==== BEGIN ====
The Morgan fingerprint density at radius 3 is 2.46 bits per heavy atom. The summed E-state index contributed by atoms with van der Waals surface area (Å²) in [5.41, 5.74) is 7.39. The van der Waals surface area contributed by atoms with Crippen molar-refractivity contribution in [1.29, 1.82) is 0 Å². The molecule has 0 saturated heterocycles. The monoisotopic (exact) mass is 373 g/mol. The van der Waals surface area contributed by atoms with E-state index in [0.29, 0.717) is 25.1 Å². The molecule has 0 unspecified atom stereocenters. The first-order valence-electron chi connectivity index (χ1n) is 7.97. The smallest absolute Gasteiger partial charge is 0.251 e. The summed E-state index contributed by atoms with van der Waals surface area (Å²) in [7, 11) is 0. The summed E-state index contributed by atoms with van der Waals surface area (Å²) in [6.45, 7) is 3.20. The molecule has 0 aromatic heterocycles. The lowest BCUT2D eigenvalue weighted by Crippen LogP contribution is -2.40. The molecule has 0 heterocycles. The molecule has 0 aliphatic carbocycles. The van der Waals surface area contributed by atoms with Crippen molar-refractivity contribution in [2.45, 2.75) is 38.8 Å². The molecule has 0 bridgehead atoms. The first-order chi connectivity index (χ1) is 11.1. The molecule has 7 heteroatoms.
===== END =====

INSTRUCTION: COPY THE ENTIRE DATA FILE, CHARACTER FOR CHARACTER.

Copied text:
The Morgan fingerprint density at radius 3 is 2.46 bits per heavy atom. The summed E-state index contributed by atoms with van der Waals surface area (Å²) in [5.41, 5.74) is 7.39. The van der Waals surface area contributed by atoms with Crippen molar-refractivity contribution in [1.29, 1.82) is 0 Å². The molecule has 0 saturated heterocycles. The monoisotopic (exact) mass is 373 g/mol. The van der Waals surface area contributed by atoms with E-state index in [0.29, 0.717) is 25.1 Å². The molecule has 0 unspecified atom stereocenters. The first-order valence-electron chi connectivity index (χ1n) is 7.97. The smallest absolute Gasteiger partial charge is 0.251 e. The summed E-state index contributed by atoms with van der Waals surface area (Å²) in [7, 11) is 0. The summed E-state index contributed by atoms with van der Waals surface area (Å²) in [6.45, 7) is 3.20. The molecule has 0 aromatic heterocycles. The lowest BCUT2D eigenvalue weighted by Crippen LogP contribution is -2.40. The molecule has 0 heterocycles. The molecule has 0 aliphatic carbocycles. The van der Waals surface area contributed by atoms with Crippen molar-refractivity contribution in [2.45, 2.75) is 38.8 Å². The molecule has 0 bridgehead atoms. The first-order chi connectivity index (χ1) is 11.1. The molecule has 7 heteroatoms.